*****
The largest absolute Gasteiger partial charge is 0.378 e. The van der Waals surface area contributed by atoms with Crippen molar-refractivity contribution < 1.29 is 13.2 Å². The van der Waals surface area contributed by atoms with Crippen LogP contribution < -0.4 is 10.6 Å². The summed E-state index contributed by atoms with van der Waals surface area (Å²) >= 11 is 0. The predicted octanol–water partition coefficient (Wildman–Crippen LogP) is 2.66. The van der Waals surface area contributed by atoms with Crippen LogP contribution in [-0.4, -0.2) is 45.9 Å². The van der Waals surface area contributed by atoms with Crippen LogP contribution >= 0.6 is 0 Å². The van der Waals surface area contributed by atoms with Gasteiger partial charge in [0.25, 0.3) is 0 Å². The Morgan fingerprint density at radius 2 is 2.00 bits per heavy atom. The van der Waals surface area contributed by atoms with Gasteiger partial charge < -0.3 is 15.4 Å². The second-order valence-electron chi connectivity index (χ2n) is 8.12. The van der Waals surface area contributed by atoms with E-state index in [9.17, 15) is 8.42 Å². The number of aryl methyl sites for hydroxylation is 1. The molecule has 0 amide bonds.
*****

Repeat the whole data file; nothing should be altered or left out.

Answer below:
The largest absolute Gasteiger partial charge is 0.378 e. The van der Waals surface area contributed by atoms with Crippen molar-refractivity contribution < 1.29 is 13.2 Å². The van der Waals surface area contributed by atoms with Crippen LogP contribution < -0.4 is 10.6 Å². The summed E-state index contributed by atoms with van der Waals surface area (Å²) >= 11 is 0. The predicted octanol–water partition coefficient (Wildman–Crippen LogP) is 2.66. The van der Waals surface area contributed by atoms with Crippen LogP contribution in [-0.4, -0.2) is 45.9 Å². The van der Waals surface area contributed by atoms with Crippen LogP contribution >= 0.6 is 0 Å². The van der Waals surface area contributed by atoms with Gasteiger partial charge in [0.25, 0.3) is 0 Å². The Morgan fingerprint density at radius 2 is 2.00 bits per heavy atom. The van der Waals surface area contributed by atoms with Gasteiger partial charge < -0.3 is 15.4 Å². The second-order valence-electron chi connectivity index (χ2n) is 8.12. The van der Waals surface area contributed by atoms with E-state index in [9.17, 15) is 8.42 Å². The number of aryl methyl sites for hydroxylation is 1. The molecule has 0 amide bonds.